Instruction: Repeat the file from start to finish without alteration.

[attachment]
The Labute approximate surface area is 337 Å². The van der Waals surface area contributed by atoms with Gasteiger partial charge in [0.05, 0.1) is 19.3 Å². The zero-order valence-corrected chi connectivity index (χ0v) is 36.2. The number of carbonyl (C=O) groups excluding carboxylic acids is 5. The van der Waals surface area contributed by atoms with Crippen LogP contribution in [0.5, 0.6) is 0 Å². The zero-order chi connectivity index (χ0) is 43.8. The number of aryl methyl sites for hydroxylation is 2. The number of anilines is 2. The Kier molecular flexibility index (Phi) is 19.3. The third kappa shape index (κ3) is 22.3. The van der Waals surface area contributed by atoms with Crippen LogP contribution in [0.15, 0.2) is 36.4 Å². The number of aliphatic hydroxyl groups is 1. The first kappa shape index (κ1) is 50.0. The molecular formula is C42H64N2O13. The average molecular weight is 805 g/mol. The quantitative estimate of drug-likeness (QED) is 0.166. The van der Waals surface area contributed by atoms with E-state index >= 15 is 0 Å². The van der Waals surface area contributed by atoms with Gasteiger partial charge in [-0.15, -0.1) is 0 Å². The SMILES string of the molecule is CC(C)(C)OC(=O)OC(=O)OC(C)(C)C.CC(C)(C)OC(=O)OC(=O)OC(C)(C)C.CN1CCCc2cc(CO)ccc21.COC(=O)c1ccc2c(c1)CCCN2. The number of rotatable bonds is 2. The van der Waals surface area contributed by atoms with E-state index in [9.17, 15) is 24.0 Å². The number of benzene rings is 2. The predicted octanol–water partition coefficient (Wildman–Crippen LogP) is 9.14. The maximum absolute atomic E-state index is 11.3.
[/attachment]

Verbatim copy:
The Labute approximate surface area is 337 Å². The van der Waals surface area contributed by atoms with Gasteiger partial charge in [0.05, 0.1) is 19.3 Å². The zero-order valence-corrected chi connectivity index (χ0v) is 36.2. The number of carbonyl (C=O) groups excluding carboxylic acids is 5. The van der Waals surface area contributed by atoms with Crippen LogP contribution in [0.5, 0.6) is 0 Å². The zero-order chi connectivity index (χ0) is 43.8. The number of aryl methyl sites for hydroxylation is 2. The number of anilines is 2. The Kier molecular flexibility index (Phi) is 19.3. The third kappa shape index (κ3) is 22.3. The van der Waals surface area contributed by atoms with Crippen LogP contribution in [0.15, 0.2) is 36.4 Å². The number of aliphatic hydroxyl groups is 1. The first kappa shape index (κ1) is 50.0. The molecular formula is C42H64N2O13. The average molecular weight is 805 g/mol. The quantitative estimate of drug-likeness (QED) is 0.166. The van der Waals surface area contributed by atoms with E-state index >= 15 is 0 Å². The van der Waals surface area contributed by atoms with Gasteiger partial charge in [-0.15, -0.1) is 0 Å². The SMILES string of the molecule is CC(C)(C)OC(=O)OC(=O)OC(C)(C)C.CC(C)(C)OC(=O)OC(=O)OC(C)(C)C.CN1CCCc2cc(CO)ccc21.COC(=O)c1ccc2c(c1)CCCN2. The number of rotatable bonds is 2. The van der Waals surface area contributed by atoms with E-state index in [9.17, 15) is 24.0 Å². The number of benzene rings is 2. The predicted octanol–water partition coefficient (Wildman–Crippen LogP) is 9.14. The maximum absolute atomic E-state index is 11.3.